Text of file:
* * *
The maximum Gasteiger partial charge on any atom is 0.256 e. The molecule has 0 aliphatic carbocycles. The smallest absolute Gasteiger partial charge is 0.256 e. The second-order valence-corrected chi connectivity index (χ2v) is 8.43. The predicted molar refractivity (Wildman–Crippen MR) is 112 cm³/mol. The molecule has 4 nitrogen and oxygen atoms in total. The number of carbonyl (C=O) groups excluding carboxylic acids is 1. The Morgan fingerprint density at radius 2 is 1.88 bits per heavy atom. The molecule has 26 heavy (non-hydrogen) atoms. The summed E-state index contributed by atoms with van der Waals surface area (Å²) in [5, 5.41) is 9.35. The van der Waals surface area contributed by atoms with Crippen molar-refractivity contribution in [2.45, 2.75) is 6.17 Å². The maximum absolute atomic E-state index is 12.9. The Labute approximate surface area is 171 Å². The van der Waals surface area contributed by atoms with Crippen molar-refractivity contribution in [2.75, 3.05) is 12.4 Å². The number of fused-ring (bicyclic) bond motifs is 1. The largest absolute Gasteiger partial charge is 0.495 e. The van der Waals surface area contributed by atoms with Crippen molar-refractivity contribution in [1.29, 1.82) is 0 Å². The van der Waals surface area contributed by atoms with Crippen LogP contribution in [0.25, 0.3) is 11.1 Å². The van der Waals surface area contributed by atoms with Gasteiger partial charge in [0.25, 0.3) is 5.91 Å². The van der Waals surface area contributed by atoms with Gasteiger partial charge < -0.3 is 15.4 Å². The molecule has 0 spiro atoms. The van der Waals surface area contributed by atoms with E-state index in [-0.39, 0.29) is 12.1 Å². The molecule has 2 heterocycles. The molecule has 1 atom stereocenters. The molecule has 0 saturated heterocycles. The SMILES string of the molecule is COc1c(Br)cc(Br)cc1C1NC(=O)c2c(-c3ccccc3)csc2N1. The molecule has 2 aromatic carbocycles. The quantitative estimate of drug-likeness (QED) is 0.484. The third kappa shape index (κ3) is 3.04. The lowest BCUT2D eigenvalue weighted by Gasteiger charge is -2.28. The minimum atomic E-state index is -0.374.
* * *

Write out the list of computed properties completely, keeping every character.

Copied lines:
The maximum Gasteiger partial charge on any atom is 0.256 e. The molecule has 0 aliphatic carbocycles. The smallest absolute Gasteiger partial charge is 0.256 e. The second-order valence-corrected chi connectivity index (χ2v) is 8.43. The predicted molar refractivity (Wildman–Crippen MR) is 112 cm³/mol. The molecule has 4 nitrogen and oxygen atoms in total. The number of carbonyl (C=O) groups excluding carboxylic acids is 1. The Morgan fingerprint density at radius 2 is 1.88 bits per heavy atom. The molecule has 26 heavy (non-hydrogen) atoms. The summed E-state index contributed by atoms with van der Waals surface area (Å²) in [5, 5.41) is 9.35. The van der Waals surface area contributed by atoms with Crippen molar-refractivity contribution in [2.45, 2.75) is 6.17 Å². The maximum absolute atomic E-state index is 12.9. The Labute approximate surface area is 171 Å². The van der Waals surface area contributed by atoms with Crippen molar-refractivity contribution in [2.75, 3.05) is 12.4 Å². The number of fused-ring (bicyclic) bond motifs is 1. The largest absolute Gasteiger partial charge is 0.495 e. The van der Waals surface area contributed by atoms with Crippen molar-refractivity contribution in [1.29, 1.82) is 0 Å². The van der Waals surface area contributed by atoms with Crippen LogP contribution in [0.25, 0.3) is 11.1 Å². The van der Waals surface area contributed by atoms with Gasteiger partial charge in [0.25, 0.3) is 5.91 Å². The van der Waals surface area contributed by atoms with Gasteiger partial charge < -0.3 is 15.4 Å². The molecule has 0 spiro atoms. The van der Waals surface area contributed by atoms with E-state index in [-0.39, 0.29) is 12.1 Å². The molecule has 2 heterocycles. The molecule has 1 atom stereocenters. The molecule has 0 saturated heterocycles. The SMILES string of the molecule is COc1c(Br)cc(Br)cc1C1NC(=O)c2c(-c3ccccc3)csc2N1. The molecule has 2 aromatic carbocycles. The quantitative estimate of drug-likeness (QED) is 0.484. The third kappa shape index (κ3) is 3.04. The lowest BCUT2D eigenvalue weighted by Gasteiger charge is -2.28. The minimum atomic E-state index is -0.374.